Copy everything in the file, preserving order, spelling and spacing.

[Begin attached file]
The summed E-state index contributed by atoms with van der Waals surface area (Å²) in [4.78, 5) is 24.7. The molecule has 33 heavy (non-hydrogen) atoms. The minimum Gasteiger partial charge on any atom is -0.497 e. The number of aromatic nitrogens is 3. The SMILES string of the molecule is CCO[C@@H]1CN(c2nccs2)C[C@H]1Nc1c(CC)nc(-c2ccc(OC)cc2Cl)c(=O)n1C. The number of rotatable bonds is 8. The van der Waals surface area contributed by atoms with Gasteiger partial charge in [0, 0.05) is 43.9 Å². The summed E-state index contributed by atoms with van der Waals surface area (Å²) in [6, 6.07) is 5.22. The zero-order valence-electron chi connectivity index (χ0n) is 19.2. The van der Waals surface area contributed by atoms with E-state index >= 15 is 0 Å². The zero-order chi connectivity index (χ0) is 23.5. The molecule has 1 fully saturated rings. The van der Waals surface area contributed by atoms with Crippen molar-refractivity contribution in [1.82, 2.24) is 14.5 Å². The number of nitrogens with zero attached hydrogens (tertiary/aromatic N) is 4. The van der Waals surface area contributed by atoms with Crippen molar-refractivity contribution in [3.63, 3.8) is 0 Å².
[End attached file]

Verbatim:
The summed E-state index contributed by atoms with van der Waals surface area (Å²) in [4.78, 5) is 24.7. The molecule has 33 heavy (non-hydrogen) atoms. The minimum Gasteiger partial charge on any atom is -0.497 e. The number of aromatic nitrogens is 3. The SMILES string of the molecule is CCO[C@@H]1CN(c2nccs2)C[C@H]1Nc1c(CC)nc(-c2ccc(OC)cc2Cl)c(=O)n1C. The number of rotatable bonds is 8. The van der Waals surface area contributed by atoms with Gasteiger partial charge in [0, 0.05) is 43.9 Å². The summed E-state index contributed by atoms with van der Waals surface area (Å²) in [6, 6.07) is 5.22. The zero-order valence-electron chi connectivity index (χ0n) is 19.2. The van der Waals surface area contributed by atoms with E-state index >= 15 is 0 Å². The zero-order chi connectivity index (χ0) is 23.5. The molecule has 1 fully saturated rings. The van der Waals surface area contributed by atoms with Crippen molar-refractivity contribution in [1.82, 2.24) is 14.5 Å². The number of nitrogens with zero attached hydrogens (tertiary/aromatic N) is 4. The van der Waals surface area contributed by atoms with Crippen molar-refractivity contribution in [3.63, 3.8) is 0 Å².